Walker and GOP set to privatize water, removing control from the public's handsThe Flint Water Crisis has been on my mind lately. A lot.
and other troubling symptoms.
For children, it’s worse. Because the body is still developing, a child exposed to lead can expect to have lower IQs, hearing problems, growth delays, and problems with learning in the short- and long-term.
Flint, Michigan may seem far away from us, but Wisconsin is facing its own water crisis, dealing mainly with arsenic levels being too high. From the Appleton Post Crescent:
[Arsenic] levels above the federal standard have been detected in 51 of Wisconsin’s 72 counties, according to a 2006 Wisconsin Groundwater Coordinating Council report.With only 16 percent of homes in Wisconsin actually testing their private well water annually, it’s more than likely that some residents in the state are exposing themselves to arsenic levels far beyond acceptable levels.
The most serious health effects from arsenic exposure include a variety of cancers, nerve damage, diabetes and cardiovascular disease. Chronic low-level exposure during childhood has also been linked to decreased intelligence.
But whether it’s lead or arsenic, Gov. Scott Walker says that fears of our drinking water being exposed to harsh contaminants shouldn’t be overstated. According to him, he’s got this covered. From WPR (emphasis in bold added):
“Part of our capital budget and bonding in the past has been specifically to help communities and local utilities deal with [remaining lead pipes],” Walker said. ...That last bit in bold has me troubled the most. When has Walker ever backed anything that is science-based? His own administration is currently looking for ways to get out of the federal climate change plan, and he’s been evasive in the past when it comes to questions about evolution. He even wanted to cut funding for state recycling plans (twice). When it comes to science, Walker isn’t the go-to person to depend on.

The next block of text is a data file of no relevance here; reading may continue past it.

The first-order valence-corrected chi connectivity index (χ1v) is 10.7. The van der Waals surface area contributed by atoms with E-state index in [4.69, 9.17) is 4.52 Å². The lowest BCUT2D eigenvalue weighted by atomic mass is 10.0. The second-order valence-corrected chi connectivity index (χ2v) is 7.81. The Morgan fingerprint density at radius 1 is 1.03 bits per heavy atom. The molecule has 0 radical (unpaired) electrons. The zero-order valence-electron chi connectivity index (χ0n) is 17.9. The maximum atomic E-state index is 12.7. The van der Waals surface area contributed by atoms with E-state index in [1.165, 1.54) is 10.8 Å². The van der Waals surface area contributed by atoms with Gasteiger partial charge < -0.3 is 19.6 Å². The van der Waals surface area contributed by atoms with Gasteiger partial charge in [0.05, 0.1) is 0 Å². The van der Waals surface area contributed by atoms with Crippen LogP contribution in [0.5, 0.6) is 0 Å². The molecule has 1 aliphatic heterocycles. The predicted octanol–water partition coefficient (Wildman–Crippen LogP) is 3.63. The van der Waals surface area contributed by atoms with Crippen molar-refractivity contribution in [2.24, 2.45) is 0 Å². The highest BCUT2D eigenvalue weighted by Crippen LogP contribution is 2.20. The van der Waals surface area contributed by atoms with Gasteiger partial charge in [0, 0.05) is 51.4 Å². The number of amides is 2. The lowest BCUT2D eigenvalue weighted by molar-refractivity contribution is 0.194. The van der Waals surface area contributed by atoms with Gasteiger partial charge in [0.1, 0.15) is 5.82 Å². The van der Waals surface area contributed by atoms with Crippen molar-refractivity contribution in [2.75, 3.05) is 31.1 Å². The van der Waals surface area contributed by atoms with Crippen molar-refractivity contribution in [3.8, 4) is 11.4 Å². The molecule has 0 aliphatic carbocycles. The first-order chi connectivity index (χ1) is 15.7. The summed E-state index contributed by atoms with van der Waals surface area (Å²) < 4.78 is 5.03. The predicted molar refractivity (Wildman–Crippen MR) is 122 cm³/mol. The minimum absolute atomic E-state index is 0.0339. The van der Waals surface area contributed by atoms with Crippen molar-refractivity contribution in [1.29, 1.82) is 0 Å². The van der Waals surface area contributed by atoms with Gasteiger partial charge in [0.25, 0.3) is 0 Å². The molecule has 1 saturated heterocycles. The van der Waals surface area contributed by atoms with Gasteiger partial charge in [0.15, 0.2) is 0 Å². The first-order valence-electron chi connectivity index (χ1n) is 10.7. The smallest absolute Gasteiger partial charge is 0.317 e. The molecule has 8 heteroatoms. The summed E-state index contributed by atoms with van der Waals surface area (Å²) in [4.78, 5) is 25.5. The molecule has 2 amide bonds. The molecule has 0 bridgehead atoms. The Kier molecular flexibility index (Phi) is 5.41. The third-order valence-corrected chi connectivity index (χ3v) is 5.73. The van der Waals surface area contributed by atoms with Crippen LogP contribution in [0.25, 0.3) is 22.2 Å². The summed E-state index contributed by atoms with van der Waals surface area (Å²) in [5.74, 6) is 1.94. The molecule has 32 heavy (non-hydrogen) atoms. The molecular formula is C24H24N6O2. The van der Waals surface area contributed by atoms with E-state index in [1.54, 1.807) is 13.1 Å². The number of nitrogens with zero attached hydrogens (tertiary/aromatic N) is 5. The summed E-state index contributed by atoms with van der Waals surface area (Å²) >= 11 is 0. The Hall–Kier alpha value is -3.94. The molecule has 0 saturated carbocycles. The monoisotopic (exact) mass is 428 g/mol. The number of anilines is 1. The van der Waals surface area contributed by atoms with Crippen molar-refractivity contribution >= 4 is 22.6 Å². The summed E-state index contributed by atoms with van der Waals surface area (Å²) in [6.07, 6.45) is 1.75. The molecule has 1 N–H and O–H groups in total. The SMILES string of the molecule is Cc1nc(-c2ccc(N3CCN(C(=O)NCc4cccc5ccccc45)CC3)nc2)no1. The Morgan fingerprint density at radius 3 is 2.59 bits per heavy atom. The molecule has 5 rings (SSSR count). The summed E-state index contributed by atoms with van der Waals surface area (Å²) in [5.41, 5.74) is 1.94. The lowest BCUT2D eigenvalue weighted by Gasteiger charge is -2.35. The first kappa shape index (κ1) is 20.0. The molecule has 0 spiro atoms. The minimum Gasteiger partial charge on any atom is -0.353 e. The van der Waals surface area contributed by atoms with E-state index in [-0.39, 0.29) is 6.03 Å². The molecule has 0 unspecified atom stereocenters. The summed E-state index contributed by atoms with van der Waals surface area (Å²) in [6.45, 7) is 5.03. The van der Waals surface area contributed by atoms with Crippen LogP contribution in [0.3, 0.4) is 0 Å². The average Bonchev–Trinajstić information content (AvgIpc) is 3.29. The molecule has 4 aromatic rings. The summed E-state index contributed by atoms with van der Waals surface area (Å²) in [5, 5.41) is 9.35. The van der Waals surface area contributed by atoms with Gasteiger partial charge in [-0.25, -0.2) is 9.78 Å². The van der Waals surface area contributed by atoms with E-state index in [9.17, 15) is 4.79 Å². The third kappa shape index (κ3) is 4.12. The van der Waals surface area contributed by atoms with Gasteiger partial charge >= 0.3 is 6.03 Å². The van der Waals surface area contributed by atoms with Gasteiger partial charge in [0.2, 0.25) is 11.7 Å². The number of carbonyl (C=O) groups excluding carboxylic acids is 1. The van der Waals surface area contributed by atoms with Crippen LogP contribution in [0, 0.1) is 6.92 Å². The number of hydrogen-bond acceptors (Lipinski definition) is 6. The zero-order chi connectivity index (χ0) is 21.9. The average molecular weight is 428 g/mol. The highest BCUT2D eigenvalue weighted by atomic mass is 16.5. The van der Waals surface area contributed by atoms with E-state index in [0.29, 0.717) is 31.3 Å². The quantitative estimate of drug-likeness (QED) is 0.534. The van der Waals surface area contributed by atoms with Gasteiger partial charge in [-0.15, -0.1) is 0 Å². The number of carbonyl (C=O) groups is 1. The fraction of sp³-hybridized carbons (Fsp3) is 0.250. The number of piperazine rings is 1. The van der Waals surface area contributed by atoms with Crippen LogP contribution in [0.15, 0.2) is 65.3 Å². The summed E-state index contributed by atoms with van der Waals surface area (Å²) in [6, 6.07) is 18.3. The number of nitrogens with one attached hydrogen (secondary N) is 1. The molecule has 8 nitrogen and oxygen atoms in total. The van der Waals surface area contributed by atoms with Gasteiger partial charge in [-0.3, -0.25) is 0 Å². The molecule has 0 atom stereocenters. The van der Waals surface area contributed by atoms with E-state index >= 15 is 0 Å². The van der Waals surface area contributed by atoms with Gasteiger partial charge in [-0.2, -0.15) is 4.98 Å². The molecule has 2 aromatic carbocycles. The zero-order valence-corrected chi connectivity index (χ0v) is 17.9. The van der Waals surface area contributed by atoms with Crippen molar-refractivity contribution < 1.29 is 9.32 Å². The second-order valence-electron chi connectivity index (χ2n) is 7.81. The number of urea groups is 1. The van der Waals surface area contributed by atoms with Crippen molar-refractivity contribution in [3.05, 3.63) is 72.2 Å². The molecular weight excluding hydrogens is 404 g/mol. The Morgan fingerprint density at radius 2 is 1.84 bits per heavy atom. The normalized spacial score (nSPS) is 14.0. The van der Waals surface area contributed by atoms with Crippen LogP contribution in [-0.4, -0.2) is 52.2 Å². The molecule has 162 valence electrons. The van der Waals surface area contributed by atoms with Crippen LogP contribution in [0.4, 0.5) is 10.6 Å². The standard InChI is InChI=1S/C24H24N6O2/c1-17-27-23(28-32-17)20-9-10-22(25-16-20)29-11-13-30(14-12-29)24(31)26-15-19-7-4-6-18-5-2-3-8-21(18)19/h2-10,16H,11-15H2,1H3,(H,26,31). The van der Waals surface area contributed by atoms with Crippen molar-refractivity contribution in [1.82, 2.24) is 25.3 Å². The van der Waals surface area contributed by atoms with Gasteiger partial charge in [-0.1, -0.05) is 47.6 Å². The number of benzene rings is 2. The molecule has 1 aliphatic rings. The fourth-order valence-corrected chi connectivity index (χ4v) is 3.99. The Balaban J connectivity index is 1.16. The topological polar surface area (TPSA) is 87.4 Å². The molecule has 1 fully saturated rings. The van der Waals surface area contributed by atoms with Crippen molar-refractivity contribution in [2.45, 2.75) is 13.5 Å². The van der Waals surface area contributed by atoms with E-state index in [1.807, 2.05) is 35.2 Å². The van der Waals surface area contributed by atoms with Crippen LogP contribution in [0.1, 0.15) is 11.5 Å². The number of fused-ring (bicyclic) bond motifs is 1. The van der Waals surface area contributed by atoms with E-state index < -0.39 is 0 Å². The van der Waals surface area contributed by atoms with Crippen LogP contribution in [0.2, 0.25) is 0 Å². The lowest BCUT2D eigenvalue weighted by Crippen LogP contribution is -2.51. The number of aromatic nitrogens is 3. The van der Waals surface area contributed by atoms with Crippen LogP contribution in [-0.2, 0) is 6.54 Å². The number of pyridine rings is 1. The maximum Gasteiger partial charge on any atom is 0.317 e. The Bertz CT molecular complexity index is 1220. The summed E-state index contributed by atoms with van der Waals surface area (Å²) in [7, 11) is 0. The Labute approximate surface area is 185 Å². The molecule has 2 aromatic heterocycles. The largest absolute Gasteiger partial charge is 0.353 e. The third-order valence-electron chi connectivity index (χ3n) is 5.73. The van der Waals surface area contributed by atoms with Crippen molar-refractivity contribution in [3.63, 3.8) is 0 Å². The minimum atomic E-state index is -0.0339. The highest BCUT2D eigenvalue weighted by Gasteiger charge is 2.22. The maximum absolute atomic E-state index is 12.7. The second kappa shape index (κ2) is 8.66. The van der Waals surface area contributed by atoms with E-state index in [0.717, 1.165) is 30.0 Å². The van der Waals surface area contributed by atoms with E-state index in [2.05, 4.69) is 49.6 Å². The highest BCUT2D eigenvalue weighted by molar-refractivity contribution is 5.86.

Meanwhile, Walker said his administration continues to respond to drinking water concerns in Kewaunee County that might be related to manure runoff. ...
Walker said Friday that the DNR is already working on a plan.
“Is it runoff? Is it other issues? Is it the depth of the wells? Just because of the soil base in both Kewaunee and parts of Door County?” he asked.
Walker promises a science-based plan that is appropriate to protect the health and safety of the local residents.
We can’t even rely on Walker’s DNR to reply to open records requests properly. What makes him think we’re going to trust his administration to deal with Wisconsin’s own water crisis?
Walker and his legislative allies are hardly inspiring confidence with their latest political stunt, either. From James Rowen at the Political Environment:
The corporate-obeisant GOP-controlled Wisconsin State Senate is poised tomorrow to join the Assembly's shameful initiative and enable local governments to sell their water systems to out-of-state, private-sector businesses, proving that Bucky has learned nothing from Flint's water travails, and the consequences of losing control of its drinking water system and supply and flushing it down the drain.I’m fortunate enough to live in Dane County, where the dedication towards providing quality public water is unparalleled compared to the rest of the state. Many other parts of the nation looks to Madison on how to deal with aging lead pipe problems (the city replaced “every single known lead service pipe in the city” over the last decade).
The rest of the state isn’t so lucky. They receive lip service from a governor who isn’t too preoccupied with the crisis, and a plan from Republican lawmakers that will remove control of water from the public’s hands. But that’s just how things goes in Scott Walker’s Wisconsin.